2. The Ansys license file: This is a text file which will be provided by SimuTech or Ansys to install into the Ansys License Manager (which will be running on the license server). This file contains your "keys" which are unique to your company and your license server. These keys make up your pool of licenses, and control which licenses and how many will be available to users.
  3. The Ansys applications: Ansys applications (i.e. Workbench, Mechanical, Electronics Desktop, CFX, Fluent, Discovery, etc.) can be installed on many workstations on the same network and are configured to checkout/check-in licenses from the license server.

*Note: The Ansys License Manager and Ansys applications can be installed on the same computer, but is generally not recommended in a multi-user environment. Some Ansys applications use a subscription-based license, which is not covered here.

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Dec
03

For Some High-Deformation Models, You Just Gotta Remesh

NLAD meshWith the combination of increased CPU speed and advances in simulation algorithms, nonlinear analyses have become more mainstream and are now reliably and more quickly solved. One example of the advancement of algorithms is the mesh Nonlinear Adaptivity (NLAD) capabilities in ANSYS® Mechanical™ Workbench™ and MAPDL (Classic ANSYS).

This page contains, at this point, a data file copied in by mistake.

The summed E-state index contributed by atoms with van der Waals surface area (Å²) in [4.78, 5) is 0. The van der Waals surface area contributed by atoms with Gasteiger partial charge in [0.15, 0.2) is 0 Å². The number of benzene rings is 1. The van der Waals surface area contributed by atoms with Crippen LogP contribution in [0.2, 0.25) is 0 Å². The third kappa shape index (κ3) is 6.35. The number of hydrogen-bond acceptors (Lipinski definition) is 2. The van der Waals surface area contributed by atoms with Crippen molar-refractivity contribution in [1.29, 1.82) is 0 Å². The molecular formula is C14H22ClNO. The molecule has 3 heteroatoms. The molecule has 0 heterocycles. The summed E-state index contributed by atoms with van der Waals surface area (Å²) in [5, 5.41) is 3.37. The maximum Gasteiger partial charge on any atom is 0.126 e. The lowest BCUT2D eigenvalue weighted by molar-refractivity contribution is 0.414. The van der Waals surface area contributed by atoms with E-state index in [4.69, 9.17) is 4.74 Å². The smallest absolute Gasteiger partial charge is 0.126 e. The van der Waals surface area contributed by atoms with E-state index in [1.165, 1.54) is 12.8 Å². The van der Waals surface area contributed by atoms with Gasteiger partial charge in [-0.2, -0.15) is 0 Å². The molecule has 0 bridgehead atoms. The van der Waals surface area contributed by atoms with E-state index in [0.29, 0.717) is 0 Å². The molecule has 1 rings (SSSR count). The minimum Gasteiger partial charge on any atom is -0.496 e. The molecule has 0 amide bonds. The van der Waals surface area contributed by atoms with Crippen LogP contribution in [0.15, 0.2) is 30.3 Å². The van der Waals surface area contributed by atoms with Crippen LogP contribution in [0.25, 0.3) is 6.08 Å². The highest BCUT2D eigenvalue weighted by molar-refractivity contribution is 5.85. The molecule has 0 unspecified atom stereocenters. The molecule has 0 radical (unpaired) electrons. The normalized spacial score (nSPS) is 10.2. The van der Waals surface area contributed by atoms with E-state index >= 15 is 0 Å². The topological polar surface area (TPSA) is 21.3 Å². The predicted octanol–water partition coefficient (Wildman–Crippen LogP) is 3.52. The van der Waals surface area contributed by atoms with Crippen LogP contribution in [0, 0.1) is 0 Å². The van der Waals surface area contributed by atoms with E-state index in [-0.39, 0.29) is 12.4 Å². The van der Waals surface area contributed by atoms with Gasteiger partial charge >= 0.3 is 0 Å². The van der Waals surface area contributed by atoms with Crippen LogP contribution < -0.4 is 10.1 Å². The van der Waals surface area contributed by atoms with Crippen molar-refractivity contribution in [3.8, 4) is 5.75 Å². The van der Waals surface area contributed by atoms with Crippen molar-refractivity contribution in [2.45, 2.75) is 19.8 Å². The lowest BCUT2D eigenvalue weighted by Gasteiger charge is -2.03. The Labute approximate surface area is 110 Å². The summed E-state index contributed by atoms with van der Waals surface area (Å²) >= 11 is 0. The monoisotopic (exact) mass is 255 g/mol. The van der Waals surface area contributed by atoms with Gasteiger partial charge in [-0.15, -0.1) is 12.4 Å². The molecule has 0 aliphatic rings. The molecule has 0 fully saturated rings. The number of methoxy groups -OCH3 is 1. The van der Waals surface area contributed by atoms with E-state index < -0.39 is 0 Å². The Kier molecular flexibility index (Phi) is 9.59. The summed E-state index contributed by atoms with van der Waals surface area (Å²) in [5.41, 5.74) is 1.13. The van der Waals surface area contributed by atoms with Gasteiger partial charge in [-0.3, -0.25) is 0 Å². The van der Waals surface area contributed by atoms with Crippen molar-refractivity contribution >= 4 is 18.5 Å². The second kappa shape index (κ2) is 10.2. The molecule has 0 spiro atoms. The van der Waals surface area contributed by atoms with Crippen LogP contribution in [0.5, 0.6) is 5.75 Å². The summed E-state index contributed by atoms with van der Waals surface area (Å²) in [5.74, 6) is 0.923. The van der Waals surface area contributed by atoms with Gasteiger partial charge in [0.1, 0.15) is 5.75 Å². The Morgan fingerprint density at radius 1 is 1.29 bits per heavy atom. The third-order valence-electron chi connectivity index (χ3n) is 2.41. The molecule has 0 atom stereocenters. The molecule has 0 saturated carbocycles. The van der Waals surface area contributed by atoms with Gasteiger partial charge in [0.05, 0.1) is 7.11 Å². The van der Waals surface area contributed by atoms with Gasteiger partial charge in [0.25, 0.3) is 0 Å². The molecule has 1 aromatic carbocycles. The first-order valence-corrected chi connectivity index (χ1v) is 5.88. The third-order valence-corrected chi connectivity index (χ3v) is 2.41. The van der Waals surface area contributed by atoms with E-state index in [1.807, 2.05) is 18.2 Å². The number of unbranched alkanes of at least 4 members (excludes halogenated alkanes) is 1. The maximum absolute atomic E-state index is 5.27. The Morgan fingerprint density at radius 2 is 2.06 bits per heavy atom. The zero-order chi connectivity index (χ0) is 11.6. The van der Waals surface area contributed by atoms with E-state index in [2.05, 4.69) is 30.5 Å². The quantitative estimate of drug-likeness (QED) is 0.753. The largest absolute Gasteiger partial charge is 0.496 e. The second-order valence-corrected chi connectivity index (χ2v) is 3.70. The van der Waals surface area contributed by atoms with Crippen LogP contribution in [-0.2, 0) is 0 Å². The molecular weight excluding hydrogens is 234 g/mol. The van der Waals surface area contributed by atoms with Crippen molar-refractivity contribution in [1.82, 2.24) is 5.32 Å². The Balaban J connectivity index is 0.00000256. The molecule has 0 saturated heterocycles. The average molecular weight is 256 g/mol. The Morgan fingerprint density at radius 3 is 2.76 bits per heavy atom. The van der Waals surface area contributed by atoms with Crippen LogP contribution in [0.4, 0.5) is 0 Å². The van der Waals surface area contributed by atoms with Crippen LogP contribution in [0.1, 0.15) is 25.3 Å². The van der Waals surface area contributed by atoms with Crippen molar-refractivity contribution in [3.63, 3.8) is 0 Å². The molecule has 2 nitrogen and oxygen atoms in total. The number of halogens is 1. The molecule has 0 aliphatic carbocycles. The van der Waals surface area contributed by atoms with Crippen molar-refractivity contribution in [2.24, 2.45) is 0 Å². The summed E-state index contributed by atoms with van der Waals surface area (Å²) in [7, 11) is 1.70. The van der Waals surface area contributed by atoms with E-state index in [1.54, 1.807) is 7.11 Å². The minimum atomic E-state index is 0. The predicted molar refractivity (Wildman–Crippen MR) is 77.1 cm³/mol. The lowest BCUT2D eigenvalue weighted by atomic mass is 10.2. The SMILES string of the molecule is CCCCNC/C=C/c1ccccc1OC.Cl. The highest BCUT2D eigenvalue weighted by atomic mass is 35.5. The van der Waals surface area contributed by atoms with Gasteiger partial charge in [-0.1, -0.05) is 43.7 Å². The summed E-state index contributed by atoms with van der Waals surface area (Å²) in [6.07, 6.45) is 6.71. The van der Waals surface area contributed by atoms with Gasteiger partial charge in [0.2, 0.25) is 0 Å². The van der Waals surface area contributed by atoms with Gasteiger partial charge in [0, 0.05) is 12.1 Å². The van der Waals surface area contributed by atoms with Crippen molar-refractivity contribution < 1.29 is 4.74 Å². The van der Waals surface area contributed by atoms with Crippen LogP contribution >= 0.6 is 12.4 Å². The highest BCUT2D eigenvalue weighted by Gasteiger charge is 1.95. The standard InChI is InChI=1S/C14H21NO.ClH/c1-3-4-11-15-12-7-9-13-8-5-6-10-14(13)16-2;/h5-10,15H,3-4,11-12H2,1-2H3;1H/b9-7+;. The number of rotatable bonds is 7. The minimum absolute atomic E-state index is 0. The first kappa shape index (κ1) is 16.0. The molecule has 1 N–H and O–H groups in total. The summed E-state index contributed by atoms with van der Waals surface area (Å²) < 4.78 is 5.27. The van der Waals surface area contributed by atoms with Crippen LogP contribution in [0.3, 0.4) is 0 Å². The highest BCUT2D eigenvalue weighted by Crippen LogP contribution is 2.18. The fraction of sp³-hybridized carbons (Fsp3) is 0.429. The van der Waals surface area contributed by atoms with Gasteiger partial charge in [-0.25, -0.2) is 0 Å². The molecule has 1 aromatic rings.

Nonlinear adaptivity refers to the capability of the FEA solution process to adapt to changing conditions during a nonlinear analysis. The solution process uses a feedback mechanism to discretely or continuously adjust some internal parameters automatically so that an accurate and convergent solution is obtained.

Adaptive meshing is an example of an adaptive process. For instance, in highly nonlinear problems, excessive calculated deformation can cause analyses to fail due to poorly shaped elements. In these cases, a remesh in the middle of the nonlinear solve can return the mesh back to well-shaped elements and allow the solve to continue. In many cases, this is the only way to get a high deformation solve to converge properly.